WASHINGTON -- Secretary of State James A. Baker III said yesterday that, after four decades of antagonism, the United States and the Soviet Union are now on the threshold of "a genuine partnership" in meeting the full range of challenges to world peace and security.
He proposed that the two superpowers expand their blossoming relationship to include efforts to stop nuclear proliferation, prepare for the mutual conversion of defense industries to peacetime use and join forces in a global crusade to clean up the environment.
"We have never, ever enjoyed greater possibilities for cooperation," Mr. Baker declared in a speech to a gathering of experts on U.S.-Soviet relations. "A normal relationship . . . may be within our reach."
In fact, as Mr. Baker spoke, Soviet envoy Yevgeny Primakov had just completed a White House meeting with President Bush where the two spent nearly 1 1/2 hours discussing strategy and tactics for driving the invading Iraqi forces out of Kuwait.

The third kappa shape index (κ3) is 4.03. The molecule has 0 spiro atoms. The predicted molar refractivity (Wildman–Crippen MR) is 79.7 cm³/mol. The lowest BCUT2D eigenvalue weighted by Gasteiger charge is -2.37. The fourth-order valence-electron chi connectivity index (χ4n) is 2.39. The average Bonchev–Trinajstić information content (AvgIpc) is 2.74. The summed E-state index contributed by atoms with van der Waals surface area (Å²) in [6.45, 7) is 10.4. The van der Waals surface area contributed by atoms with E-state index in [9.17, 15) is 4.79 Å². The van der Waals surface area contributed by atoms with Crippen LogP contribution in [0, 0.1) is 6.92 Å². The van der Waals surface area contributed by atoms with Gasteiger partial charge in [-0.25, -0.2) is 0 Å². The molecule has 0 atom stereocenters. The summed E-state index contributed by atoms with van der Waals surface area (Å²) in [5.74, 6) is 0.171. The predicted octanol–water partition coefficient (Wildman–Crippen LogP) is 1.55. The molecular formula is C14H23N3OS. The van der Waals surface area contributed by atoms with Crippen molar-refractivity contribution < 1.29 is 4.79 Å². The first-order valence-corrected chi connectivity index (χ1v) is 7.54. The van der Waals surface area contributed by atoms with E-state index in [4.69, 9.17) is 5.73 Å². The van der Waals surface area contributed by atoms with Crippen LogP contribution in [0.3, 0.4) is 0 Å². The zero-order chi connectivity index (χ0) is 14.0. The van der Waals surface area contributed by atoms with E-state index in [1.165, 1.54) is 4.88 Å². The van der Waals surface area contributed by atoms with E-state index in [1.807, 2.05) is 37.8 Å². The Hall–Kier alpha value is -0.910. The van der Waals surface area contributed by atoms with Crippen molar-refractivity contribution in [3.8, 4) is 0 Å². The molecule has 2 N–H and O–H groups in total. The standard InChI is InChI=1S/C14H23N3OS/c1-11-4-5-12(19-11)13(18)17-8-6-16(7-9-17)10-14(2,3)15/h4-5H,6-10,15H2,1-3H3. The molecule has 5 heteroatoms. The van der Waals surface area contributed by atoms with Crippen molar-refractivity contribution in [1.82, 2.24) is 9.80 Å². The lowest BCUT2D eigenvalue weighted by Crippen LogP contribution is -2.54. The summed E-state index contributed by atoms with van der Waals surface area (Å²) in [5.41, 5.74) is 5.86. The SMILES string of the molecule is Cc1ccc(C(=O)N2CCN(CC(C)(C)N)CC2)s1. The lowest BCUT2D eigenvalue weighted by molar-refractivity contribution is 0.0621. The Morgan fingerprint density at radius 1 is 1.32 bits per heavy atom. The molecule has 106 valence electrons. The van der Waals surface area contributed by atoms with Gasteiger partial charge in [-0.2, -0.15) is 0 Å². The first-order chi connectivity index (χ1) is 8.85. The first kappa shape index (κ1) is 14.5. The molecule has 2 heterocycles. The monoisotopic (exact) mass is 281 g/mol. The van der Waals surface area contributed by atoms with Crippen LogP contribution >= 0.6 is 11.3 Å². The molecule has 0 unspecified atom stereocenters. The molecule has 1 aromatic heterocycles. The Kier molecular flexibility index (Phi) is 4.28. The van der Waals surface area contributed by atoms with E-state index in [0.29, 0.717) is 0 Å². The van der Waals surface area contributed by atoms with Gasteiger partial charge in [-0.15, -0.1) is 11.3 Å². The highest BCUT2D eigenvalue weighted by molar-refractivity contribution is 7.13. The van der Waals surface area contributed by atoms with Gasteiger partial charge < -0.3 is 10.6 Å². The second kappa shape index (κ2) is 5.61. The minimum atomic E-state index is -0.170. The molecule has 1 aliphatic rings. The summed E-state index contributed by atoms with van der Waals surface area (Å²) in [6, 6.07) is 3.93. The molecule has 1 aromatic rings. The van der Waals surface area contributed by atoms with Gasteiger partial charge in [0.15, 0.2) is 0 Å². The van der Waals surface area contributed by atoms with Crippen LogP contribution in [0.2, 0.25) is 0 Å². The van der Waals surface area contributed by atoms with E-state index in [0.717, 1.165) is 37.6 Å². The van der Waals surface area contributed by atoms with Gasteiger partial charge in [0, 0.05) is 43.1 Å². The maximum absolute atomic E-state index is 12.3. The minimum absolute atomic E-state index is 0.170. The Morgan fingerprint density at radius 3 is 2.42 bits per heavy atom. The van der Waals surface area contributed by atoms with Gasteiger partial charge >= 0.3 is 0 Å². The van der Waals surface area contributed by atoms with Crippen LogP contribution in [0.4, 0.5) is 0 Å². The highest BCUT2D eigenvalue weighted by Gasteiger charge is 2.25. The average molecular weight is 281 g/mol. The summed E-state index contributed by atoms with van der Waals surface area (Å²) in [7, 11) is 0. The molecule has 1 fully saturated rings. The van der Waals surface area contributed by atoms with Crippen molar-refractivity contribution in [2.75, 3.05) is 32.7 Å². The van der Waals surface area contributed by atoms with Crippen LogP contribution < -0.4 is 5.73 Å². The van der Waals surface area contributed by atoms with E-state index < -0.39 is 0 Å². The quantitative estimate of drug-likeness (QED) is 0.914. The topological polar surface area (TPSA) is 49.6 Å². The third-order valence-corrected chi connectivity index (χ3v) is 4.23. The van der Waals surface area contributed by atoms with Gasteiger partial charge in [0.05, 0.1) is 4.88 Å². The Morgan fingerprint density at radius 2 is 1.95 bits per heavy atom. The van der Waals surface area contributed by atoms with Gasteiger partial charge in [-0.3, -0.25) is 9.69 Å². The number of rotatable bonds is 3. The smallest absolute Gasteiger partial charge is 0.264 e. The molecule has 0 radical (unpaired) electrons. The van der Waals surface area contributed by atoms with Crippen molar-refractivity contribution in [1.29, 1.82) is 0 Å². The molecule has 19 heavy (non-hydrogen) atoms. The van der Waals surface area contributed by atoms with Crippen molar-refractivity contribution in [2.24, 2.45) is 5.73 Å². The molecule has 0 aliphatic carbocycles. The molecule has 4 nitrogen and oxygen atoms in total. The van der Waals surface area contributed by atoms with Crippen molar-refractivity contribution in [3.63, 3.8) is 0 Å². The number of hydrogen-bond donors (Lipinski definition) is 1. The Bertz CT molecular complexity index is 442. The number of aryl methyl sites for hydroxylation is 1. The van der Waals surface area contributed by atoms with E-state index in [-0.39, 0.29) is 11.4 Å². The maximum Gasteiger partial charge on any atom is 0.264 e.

Nothing new came out of the session, during which Mr. Primakov reported on his recent meeting in Baghdad with Iraqi President Saddam Hussein, White House officials said. But it underscored what Mr. Baker called "the most obvious example" of the way in which the former Cold War competitors are now working together to resolve regional conflicts.
But Mr. Baker also warned that Americans will have to help the Soviets survive political and economic disruptions resulting from the painful transition of their own society.
"The danger is that the breakdown of the old Stalinist system will outstrip the development of the new system -- one built on universal democratic values and the rule of law," Mr. Baker said.
Hard choices must be made by the Soviet people themselves, "but their choices will be less hard if we in the West stand by their side [even if] our influence may only be marginal," he said.
As a part of that effort, Mr. Baker announced that President Bush has included the Soviet Union in a volunteer program created to share expertise in democratic processes and market economics with the newly emerged democracies of Eastern Europe.